Jobs hope  as mine  tax gets  axe
Deal done: Tony Abbott. Picture: Getty Images

The resources sector believes there will be a surge in jobs and investment after the mining tax was finally killed by Federal Parliament yesterday.

But the superannuation industry is already warning the deal struck between the Government and the Palmer United Party to axe the tax will end up costing almost nine million Australian workers hundreds of billions in superannuation.

Created through a deal between former prime minister Julia Gillard and the nation's three biggest resources companies, the mining tax had failed to generate anywhere near the revenue forecast by Treasury.

This year it was forecast to raise just $131 million.

Along with the carbon tax, the abolition of the mining tax was one of Tony Abbott's key election promises.

The Prime Minister said the mining tax had dragged down the Australian economy and the mining sector for too long.

"We have seen the back of the mining tax - possibly the most foolish tax in the history of our country - a tax that destroyed jobs, a tax that damaged investment, a tax which cost money and a tax which did not raise any revenue," he said.

Association of Mining and Exploration Companies chief executive Simon Bennison said the abolition of the tax would produce tangible economic benefits.

"This will improve investor confidence and create more jobs for Australians," he said.

Australian Mines and Metals Association chief executive Steve Knott said with more than $200 billion of investment still in the pipeline, ending the tax would remove a problem.

"It does get us back on a level playing field and better supports Australian enterprises to pursue efficiencies, innovate and compete in a highly globalised marketplace," he said.

Axing the tax was only achieved after an agreement with PUP, which will cost the Budget $6.6 billion over the next four years.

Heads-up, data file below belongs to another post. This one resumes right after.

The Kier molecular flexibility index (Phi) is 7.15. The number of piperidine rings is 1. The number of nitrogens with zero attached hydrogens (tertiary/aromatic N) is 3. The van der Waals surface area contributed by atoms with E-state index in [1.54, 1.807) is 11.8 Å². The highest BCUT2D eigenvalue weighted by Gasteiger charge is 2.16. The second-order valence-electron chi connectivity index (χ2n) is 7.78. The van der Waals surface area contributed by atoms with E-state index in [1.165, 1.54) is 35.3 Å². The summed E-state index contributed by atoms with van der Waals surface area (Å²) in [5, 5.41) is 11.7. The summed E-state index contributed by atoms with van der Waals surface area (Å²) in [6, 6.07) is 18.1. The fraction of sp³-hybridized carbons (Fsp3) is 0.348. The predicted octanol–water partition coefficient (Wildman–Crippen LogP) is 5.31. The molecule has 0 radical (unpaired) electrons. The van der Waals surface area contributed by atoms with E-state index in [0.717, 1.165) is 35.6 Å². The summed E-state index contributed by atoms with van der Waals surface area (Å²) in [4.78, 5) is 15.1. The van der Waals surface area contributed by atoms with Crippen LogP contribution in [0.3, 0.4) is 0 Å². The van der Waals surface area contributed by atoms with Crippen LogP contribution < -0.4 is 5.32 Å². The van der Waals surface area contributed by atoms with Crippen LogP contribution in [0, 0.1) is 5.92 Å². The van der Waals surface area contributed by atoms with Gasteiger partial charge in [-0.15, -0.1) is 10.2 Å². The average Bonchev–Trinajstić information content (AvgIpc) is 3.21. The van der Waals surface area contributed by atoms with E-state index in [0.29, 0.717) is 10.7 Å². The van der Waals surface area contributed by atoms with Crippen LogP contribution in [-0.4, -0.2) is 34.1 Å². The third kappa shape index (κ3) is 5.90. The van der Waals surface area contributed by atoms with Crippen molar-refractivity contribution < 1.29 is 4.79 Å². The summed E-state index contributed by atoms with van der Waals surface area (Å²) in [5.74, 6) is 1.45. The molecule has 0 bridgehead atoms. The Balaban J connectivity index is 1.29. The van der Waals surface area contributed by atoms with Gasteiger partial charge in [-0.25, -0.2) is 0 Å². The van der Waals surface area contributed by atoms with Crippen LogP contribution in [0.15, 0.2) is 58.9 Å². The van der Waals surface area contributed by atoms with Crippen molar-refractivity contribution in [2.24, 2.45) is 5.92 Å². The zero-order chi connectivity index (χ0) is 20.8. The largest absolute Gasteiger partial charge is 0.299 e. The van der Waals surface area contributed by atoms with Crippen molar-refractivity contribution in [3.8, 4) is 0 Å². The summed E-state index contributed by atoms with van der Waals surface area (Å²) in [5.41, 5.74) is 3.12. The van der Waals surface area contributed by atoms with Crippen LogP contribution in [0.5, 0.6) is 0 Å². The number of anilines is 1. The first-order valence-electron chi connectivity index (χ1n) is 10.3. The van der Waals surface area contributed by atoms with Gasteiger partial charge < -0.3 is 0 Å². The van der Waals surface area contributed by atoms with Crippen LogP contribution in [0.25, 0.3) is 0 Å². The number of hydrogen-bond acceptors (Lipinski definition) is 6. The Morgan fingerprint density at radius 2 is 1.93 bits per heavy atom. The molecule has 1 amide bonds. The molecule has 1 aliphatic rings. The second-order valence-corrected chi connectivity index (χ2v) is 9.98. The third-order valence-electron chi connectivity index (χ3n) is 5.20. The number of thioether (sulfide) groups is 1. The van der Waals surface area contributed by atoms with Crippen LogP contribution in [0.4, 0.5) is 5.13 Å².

The biggest change was a delay in the increase in the superannuation guarantee levy that was due to reach 12 per cent by mid-2019. Now it will not reach that level until mid-2025.

Ahead of the election, Mr Abbott pledged there would be no "adverse changes" to superannuation in his Government's first term.

Rejecting claims he had broken that promise, Mr Abbott said there would now be "more money in workers' pockets".

However, the superannuation sector estimated that for people on average earnings, the cost to ultimate retirement earnings could be up to $100,000. By 2025, total national savings will be $128 billion lower.

Association of Superannuation Funds chief executive Pauline Vamos said more people would now have less to retire on.

"The reality is at the present SG rate of 9.5 per cent, most people will not build up enough super to provide them with adequate financial security when they finish working," she said. PUP leader Clive Palmer said his party had struck a deal that helped ordinary people.

As part of the deal, the Schoolkids Bonus will be means tested and restricted to families earning less than $100,000 a year. The Government is also committed to eventually axing the bonus, which flows to 1.1 million families.

The low-income superannuation contribution, which the Government also wants to end, has been retained until mid-2017.

It benefits 3.6 million low-income earners, of which two-thirds are women.

PUP also retained the income support bonus which goes to very low-income earners, although it too is slated to end after the next Federal election.

The West Australian

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